In the second category, the legislation that has been enacted is much broader in scope. These laws often authorize a state regulatory agency to create a list of "priority chemicals" or "chemicals of high concern" based on the agency's assessment of chemicals' potential adverse impacts on human health and the environment. The laws often then require manufacturers of products containing some or all of the listed chemicals to notify the state of the chemical's use and perhaps conduct an "alternatives assessment" to determine if there is a superior substitute for the chemical – one that is both "feasible" and presumably has comparatively fewer environmental impacts. The commercial goods that fall within the scope of such legislation range from all products, to consumer products, to children's products, or to only those products specifically listed by a state agency. Based on the results of the alternatives assessment, the state agency might ban or restrict the use of the chemical in question in certain products. The California Safer Consumer Products Regulation, also known as the Green Chemistry Initiative, is an example of such legislation – and it has understandably garnered significant attention. While at the outset the California program is limited to a handful of chemicals and products, many anticipate that it will significantly grow in scope in the future. Indeed, California's Department of Toxic Control Substances very recently issued a Draft Work Plan that targets seven categories of products for Green Chemistry review, some of which were widely anticipated (personal care and household cleaning products), and others that were not (fishing equipment).

Both types of chemical-regulatory legislation – specific and broad – create compliance challenges for manufacturers and distributors of chemicals used as raw materials and the makers of products incorporating them. The stakes can be high, as many states' chemical-regulatory laws include provisions for penalties when violations occur, such as House Bill 3997 proposed in Massachusetts earlier this year. The emergence of such legislation means that all manufacturers and distributors must closely monitor chemicals laws and regulations in all states for compliance purposes. This can be a difficult undertaking when coupled with the emergence of an increasing number of chemicals-related requirements being imposed by retailers upon their product suppliers.11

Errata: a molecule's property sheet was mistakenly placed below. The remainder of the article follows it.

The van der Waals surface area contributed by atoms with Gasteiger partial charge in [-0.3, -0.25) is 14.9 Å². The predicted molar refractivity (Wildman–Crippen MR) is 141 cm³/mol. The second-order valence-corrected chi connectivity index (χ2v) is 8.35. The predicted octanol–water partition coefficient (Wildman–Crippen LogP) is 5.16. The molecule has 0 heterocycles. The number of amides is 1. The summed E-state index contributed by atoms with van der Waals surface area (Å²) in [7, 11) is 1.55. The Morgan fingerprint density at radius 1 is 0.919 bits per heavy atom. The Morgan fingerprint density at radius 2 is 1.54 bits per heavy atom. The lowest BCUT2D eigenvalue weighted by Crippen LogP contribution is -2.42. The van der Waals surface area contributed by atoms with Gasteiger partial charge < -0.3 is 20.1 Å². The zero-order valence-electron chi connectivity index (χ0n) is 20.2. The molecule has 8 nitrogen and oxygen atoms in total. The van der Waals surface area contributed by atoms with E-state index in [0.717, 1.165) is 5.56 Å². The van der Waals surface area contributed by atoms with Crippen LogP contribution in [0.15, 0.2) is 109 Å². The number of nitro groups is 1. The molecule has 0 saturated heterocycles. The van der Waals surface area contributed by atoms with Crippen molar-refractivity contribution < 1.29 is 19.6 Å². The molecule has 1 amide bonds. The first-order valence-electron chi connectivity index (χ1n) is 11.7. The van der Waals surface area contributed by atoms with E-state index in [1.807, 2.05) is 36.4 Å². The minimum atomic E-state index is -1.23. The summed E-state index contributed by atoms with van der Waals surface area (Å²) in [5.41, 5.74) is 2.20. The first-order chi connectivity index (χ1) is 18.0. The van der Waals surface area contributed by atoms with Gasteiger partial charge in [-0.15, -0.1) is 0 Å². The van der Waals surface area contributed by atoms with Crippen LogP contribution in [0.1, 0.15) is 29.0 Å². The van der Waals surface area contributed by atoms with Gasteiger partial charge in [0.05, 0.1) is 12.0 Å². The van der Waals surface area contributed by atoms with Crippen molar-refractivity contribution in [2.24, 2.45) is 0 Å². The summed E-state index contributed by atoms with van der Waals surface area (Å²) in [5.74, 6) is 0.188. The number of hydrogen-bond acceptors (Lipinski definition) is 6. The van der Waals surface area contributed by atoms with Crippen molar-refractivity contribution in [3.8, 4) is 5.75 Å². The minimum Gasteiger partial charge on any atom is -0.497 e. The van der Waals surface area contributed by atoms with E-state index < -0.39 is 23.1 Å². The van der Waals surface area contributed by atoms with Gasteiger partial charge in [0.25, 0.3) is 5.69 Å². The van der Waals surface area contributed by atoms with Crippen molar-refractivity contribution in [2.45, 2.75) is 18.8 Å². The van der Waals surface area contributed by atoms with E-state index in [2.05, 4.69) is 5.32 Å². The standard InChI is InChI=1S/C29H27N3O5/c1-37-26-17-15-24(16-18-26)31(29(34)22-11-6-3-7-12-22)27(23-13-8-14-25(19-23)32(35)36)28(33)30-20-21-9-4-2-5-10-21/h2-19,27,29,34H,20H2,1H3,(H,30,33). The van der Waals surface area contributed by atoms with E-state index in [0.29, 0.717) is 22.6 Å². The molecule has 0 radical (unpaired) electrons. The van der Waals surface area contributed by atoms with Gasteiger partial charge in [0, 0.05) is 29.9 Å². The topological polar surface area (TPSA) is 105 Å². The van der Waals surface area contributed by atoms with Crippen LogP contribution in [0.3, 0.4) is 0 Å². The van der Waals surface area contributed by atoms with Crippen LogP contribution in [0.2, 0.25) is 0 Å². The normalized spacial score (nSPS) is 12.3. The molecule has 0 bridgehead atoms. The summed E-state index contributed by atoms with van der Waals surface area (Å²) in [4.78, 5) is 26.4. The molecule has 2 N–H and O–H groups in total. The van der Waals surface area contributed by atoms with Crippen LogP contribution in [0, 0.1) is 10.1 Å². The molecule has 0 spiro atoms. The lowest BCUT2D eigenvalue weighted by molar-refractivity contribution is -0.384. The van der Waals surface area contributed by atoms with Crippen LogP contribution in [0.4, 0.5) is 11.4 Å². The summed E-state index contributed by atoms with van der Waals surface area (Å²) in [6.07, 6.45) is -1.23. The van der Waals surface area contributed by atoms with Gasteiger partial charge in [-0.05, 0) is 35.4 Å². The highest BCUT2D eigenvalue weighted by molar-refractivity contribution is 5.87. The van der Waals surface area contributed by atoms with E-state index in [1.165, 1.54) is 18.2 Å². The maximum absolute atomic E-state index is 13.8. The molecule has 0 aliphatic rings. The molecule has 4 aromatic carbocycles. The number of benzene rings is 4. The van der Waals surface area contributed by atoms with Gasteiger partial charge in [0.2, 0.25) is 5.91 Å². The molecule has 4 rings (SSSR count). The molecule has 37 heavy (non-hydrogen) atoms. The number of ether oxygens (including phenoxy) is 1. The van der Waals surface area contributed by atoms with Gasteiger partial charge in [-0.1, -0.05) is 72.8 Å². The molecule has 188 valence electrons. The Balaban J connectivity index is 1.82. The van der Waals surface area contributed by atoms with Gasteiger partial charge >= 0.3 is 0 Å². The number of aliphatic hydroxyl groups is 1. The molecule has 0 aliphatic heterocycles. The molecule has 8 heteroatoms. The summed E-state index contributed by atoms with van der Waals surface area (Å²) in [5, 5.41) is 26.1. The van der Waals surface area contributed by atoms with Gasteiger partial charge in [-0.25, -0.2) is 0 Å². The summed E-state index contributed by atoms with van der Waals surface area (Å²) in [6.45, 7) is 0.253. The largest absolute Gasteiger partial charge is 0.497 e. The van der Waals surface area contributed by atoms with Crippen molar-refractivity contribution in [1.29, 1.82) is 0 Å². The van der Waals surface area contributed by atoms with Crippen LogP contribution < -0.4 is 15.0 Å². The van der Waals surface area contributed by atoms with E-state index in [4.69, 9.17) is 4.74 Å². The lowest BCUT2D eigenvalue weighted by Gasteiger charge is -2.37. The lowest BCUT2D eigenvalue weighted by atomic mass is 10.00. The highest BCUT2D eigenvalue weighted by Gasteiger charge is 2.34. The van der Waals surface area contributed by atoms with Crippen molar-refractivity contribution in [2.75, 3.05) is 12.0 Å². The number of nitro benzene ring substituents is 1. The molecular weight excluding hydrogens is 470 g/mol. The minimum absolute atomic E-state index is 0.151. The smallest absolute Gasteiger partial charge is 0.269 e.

Keeping Up With the States

In the absence of a federal chemical-regulatory program that states perceive to be an enhancement to the current federal program overseeing chemicals in commerce or legislation which specifically preempts state chemicals legislation, activist states are expected to continue legislating actively in this area. This likely will result in new and expanded state chemical initiatives with varying levels of consistency among them.

  1. IPEN, Chemicals in Products (Mar. 16-18, 2011).

  2. Seth Katz, Consumer Awareness Leads to Safer Products (last visited Sep. 24, 2014).

  3. EPA, Increasing Transparency in TSCA (last visited Sept. 24, 2014); EPA, Toxics Release Inventory Program, available here (last visited Sep. 24, 2014); Paul Trouth, Building Consumer Awareness on Safety (last visited Sep. 24, 2014).

  4. Investor Environmental Health Network, Report: Consumers, Manufacturers and Retailers Dumping BPA Plastics, Not Waiting for Regulators (last visited Sep. 24, 2014).

  5. Becky Stephens, Consumers Are Concerned About Chemicals in Products, But Their Search for Natural Alternatives is Lagging (last visited Sep. 24, 2014).

  6. Environmental Defense Fund, Chemicals Policy Reform (last visited Sep. 24, 2014).

  7. Amy Westerveldt, A Threat and a Promise: Changing US Policies on Toxic Chemicals, The Guardian (Mar. 28, 2014) (last visited Sep. 24, 2014).

  8. Letter from Attorneys General to Congressmen Shimkus and Tonko Regarding Chemicals in Commerce Act Draft Bill (login required) (Apr. 17, 2014). Letter from National Conference of State Legislatures to Senators Boxer and Vitter Regarding S. 1009, "The Chemical Safety Improvement Act" (login required) (Jul. 24, 2013).

  9. EPA Region 9, U.S. Environmental Protection Agency and DTSC Broaden California's Push for Safer Consumer Products through Key Alliance (last visited Nov. 24, 2014).

  10. For example, reporting procedures in Maine's statute are designed to be consistent with reporting procedures in the Washington statute.

  11. Walmart, Policy on Sustainable Chemistry in Consumables (last visited Sep. 24, 2014).